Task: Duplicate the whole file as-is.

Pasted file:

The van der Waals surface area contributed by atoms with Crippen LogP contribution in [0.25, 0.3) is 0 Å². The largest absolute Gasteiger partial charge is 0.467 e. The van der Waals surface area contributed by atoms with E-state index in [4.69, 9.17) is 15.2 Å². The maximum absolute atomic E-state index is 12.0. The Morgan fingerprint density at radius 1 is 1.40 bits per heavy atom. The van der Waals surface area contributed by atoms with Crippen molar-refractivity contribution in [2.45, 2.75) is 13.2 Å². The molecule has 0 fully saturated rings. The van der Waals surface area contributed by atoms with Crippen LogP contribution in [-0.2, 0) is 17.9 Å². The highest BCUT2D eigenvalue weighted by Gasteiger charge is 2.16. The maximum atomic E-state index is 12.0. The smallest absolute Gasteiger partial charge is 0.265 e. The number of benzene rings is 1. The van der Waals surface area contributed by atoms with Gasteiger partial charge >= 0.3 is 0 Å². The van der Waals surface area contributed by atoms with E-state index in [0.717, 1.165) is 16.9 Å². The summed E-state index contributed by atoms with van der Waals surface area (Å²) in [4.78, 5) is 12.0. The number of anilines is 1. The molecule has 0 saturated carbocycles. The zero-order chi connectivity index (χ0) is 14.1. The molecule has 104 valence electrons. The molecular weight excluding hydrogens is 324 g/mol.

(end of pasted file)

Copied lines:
The van der Waals surface area contributed by atoms with Crippen LogP contribution in [0.25, 0.3) is 0 Å². The largest absolute Gasteiger partial charge is 0.467 e. The van der Waals surface area contributed by atoms with E-state index in [4.69, 9.17) is 15.2 Å². The maximum absolute atomic E-state index is 12.0. The Morgan fingerprint density at radius 1 is 1.40 bits per heavy atom. The van der Waals surface area contributed by atoms with Crippen molar-refractivity contribution in [2.45, 2.75) is 13.2 Å². The molecule has 0 fully saturated rings. The van der Waals surface area contributed by atoms with Crippen LogP contribution in [-0.2, 0) is 17.9 Å². The highest BCUT2D eigenvalue weighted by Gasteiger charge is 2.16. The maximum atomic E-state index is 12.0. The smallest absolute Gasteiger partial charge is 0.265 e. The number of benzene rings is 1. The van der Waals surface area contributed by atoms with Gasteiger partial charge >= 0.3 is 0 Å². The van der Waals surface area contributed by atoms with E-state index in [0.717, 1.165) is 16.9 Å². The summed E-state index contributed by atoms with van der Waals surface area (Å²) in [4.78, 5) is 12.0. The number of anilines is 1. The molecule has 0 saturated carbocycles. The zero-order chi connectivity index (χ0) is 14.1. The molecule has 104 valence electrons. The molecular weight excluding hydrogens is 324 g/mol.